Disasters, whether natural or man-made, seem to be happening with increasing frequency in various places, and of magnitudes never-before witnessed. Unfortunately, anyone who lives on this planet is vulnerable to disaster.
Is There Anything I Can Do?
The good news is that being prepared for a disaster can give you and your family peace of mind that the unexpected disaster, while certainly not something one looks forward to, does not necessarily need to be feared. It does take a bit of work and planning initially, but afterward is simply a matter of routine maintenance.
Where Should I Start?
Let’s face it – there are a lot of things that we use every day that we can live without. For the purposes of this article, we are going to focus on two of the necessities of life, food, and water.
What Survival Food Is Best and How Do I Store It?</h1?
Fruits and Vegetables
When planning long-term for disaster food storage, it is recommended to grow and preserve your own vegetables and fruit, if at all possible. There are many reasons why this is recommended, but the most obvious are:
*These vegetables and fruits are harvested and preserved at maturity when the nutrients are at their peak level. In a disaster environment, it is most desirable to have nutrient-rich foods available to help the body fight infections and diseases.
*By growing and preserving your own food, you know exactly how the food was grown and have the assurance that you also know every single ingredient with which the food was packaged.
Even if it is not possible or feasible to grow your own vegetables and fruits, check your newspaper or other media for local farmers’ markets where these fresh produce items can be purchased for home preserving.
It is very important for the body to ingest enough protein to sustain itself. Lack of protein can cause strength to wane, and muscles to atrophy. It may not be wise to plan on using frozen meat for protein due to the danger of spoilage if no electrical power is available. But, the good news is that there are other good sources of protein, some of which are plant-based, which can keep these natural bodybuilding blocks healthy and functional.
Literally the force of life, water is an absolute essential! The human body can survive for several days without any solid food, but only two to three days without water. In order to maintain healthy fluid levels, the human body needs between 8 to 10 cups of clean water daily.
Water can be a challenge to store because it can become unsafe to drink if not stored properly. Because it is a vital component to survival, it is crucial that the proper steps be followed to ensure safe, clean water for yourself and your family when other water sources may be depleted or unavailable.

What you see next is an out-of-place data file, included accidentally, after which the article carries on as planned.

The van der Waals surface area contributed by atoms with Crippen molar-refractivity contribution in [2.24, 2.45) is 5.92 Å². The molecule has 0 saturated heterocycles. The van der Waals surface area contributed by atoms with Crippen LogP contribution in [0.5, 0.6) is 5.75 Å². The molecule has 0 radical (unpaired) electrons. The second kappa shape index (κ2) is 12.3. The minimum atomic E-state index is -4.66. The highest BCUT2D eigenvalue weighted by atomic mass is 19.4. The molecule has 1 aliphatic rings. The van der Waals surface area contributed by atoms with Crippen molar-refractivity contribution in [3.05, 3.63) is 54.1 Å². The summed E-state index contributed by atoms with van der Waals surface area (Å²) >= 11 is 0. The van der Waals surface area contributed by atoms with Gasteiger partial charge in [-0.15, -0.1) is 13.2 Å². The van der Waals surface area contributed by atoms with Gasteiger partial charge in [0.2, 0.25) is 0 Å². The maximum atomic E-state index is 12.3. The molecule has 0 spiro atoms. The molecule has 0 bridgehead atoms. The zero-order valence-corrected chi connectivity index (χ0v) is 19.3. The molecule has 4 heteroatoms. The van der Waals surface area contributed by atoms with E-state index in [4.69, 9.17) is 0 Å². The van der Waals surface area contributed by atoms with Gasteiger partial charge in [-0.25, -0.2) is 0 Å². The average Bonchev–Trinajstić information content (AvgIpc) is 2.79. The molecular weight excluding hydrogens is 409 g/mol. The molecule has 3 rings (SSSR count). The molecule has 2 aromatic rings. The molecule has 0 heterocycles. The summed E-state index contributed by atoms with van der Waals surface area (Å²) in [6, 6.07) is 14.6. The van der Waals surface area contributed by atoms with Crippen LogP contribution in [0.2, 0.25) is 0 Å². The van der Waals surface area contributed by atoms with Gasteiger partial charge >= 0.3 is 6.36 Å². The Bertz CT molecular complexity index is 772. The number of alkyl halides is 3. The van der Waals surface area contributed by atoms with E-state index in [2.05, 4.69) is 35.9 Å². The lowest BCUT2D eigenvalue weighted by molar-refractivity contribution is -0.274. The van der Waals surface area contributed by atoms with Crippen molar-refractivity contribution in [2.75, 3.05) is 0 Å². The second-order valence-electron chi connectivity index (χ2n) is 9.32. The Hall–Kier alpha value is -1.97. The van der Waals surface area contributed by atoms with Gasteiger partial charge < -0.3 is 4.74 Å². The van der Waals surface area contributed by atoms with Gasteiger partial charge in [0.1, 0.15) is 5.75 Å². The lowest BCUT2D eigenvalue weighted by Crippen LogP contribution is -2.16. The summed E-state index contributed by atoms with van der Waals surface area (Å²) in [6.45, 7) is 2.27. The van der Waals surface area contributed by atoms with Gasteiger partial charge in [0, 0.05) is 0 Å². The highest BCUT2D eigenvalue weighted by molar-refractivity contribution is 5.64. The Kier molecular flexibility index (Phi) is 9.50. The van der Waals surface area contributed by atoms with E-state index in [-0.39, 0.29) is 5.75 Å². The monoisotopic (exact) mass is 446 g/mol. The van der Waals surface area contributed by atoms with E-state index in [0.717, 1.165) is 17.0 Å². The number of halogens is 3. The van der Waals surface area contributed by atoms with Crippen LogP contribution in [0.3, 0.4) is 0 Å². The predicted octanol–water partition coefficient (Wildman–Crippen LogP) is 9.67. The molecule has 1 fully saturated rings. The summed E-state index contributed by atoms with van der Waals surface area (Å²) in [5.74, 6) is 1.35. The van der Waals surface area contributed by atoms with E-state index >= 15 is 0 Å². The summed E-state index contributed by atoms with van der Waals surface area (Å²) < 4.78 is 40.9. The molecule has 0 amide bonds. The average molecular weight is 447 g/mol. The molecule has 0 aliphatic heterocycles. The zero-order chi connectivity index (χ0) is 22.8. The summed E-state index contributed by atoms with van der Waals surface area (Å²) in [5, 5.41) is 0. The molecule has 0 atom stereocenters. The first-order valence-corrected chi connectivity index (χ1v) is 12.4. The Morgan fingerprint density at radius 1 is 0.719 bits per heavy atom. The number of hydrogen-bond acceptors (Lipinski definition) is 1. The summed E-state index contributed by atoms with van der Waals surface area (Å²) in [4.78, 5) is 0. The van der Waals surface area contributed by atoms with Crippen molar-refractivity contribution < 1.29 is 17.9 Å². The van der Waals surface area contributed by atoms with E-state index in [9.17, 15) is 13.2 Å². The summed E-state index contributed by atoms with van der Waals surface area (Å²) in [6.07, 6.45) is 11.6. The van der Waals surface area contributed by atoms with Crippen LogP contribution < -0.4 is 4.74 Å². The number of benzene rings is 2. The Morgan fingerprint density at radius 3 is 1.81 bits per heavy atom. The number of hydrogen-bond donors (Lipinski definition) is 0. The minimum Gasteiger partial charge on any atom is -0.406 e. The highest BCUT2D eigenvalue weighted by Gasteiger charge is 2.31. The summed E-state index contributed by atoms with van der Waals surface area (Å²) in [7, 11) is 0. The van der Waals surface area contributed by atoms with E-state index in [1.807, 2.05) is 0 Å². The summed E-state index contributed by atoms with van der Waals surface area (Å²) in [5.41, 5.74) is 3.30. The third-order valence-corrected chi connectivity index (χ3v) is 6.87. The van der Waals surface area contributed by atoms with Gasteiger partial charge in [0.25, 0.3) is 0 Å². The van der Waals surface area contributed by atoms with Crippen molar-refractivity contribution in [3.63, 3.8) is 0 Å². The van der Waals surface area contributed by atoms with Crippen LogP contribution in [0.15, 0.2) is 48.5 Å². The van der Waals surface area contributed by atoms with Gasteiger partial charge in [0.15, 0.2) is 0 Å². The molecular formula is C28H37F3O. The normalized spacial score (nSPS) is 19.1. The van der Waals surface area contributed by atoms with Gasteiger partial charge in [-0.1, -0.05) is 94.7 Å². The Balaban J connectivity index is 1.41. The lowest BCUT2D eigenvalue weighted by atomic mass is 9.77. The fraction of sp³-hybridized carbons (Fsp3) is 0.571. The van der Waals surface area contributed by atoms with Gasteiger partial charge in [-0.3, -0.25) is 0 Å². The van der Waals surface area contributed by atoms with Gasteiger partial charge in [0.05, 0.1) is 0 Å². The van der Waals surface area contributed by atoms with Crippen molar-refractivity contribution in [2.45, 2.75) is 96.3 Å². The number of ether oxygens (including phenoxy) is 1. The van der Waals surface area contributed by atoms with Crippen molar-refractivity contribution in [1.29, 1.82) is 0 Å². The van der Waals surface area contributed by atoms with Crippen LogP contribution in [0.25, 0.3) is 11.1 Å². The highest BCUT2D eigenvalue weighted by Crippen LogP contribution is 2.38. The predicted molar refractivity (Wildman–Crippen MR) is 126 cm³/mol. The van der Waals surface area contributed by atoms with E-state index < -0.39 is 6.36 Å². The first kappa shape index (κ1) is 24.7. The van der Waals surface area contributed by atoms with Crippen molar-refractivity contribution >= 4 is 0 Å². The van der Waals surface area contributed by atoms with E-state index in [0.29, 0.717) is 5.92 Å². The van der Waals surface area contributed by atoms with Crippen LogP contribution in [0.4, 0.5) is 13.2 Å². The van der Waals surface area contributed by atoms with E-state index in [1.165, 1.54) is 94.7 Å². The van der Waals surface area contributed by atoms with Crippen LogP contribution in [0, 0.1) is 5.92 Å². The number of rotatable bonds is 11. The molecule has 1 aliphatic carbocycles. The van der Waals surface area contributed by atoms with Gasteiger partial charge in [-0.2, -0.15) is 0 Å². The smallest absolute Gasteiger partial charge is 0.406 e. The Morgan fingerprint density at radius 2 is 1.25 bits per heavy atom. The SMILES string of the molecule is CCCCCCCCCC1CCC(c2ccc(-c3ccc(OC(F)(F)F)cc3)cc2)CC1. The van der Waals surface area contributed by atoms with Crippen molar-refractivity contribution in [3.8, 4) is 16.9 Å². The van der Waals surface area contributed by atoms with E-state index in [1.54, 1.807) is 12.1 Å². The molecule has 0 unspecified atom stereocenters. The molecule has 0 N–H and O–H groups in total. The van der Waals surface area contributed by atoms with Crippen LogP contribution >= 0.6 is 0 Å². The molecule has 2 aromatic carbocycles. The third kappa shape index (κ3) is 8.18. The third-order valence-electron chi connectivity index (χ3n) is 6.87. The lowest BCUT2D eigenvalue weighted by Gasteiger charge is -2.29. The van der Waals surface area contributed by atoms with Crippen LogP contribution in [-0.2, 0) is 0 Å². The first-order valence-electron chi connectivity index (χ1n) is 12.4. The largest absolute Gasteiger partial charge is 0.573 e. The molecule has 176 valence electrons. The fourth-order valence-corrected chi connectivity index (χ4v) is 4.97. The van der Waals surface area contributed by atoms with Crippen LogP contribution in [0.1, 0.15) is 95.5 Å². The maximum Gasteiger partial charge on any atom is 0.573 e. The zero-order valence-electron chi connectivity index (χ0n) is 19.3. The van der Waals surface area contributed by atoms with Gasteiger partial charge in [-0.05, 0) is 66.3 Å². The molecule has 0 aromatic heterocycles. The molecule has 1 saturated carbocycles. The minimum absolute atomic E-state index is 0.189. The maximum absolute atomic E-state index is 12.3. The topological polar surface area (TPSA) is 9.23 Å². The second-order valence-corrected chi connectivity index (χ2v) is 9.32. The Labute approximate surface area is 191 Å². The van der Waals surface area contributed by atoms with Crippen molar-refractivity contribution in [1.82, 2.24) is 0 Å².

How Do I Store Water?</h3
Store water in clean, water-safe containers away from direct light, preferably in a cool location. Never assume that stored water will be safe to drink indefinitely, but rotate stored water on a regular basis. If regular tap water is being used, it should be changed out at least every six months. If purchased, bottled water is stored, rotate it at least once a year.
What Should Be On My Survival Food List?
The following is a sample listing of food items that should be stored in a storm shelter or other emergency location to carry you through the disaster: Water – a good rule of thumb is one gallon per person, per day. Canned Foods – home-canned for optimal nutrition, but commercially-canned is acceptable as well. Bread – loaves of bread will stay fresh for up to 3 months in the freezer, so it’s a good idea to keep the freezer stocked and use bread as needed from the freezer to keep it rotated. Milk – Canned, evaporated, and/or shelf-stable boxed milk. Watch the expiration dates and keep them rotated. Canned meats and beans – to keep protein levels healthy. Flour and/or a baking mix – will last approximately one year before needing to be restocked. Salt and sweeteners such as sugar and/or honey – have an indefinite shelf life, as long as they are stored in waterproof containers. Butter – can be stored from six to nine months in the freezer. Dried fruits are great for snacks, and dried or frozen savory items (such as onions) add flavor to soups and stews.
A set of cast iron cookware, stashed in your shelter, will help provide the means to making hot, nutritious meals – even if the only heat source you have is an open fire. There are a lot of cooking tips and recipes in most sporting good stores, or online, for cast iron cooking over an open fire. Generally written with campers in mind, these resources are a great way to make disaster survival much more comfortable to endure. An added bonus is that cooking in cast iron supplements the daily iron in one’s diet! So, the foods you store, as well as the means to cook them, will keep you more than a step ahead of any disaster that is yet to come!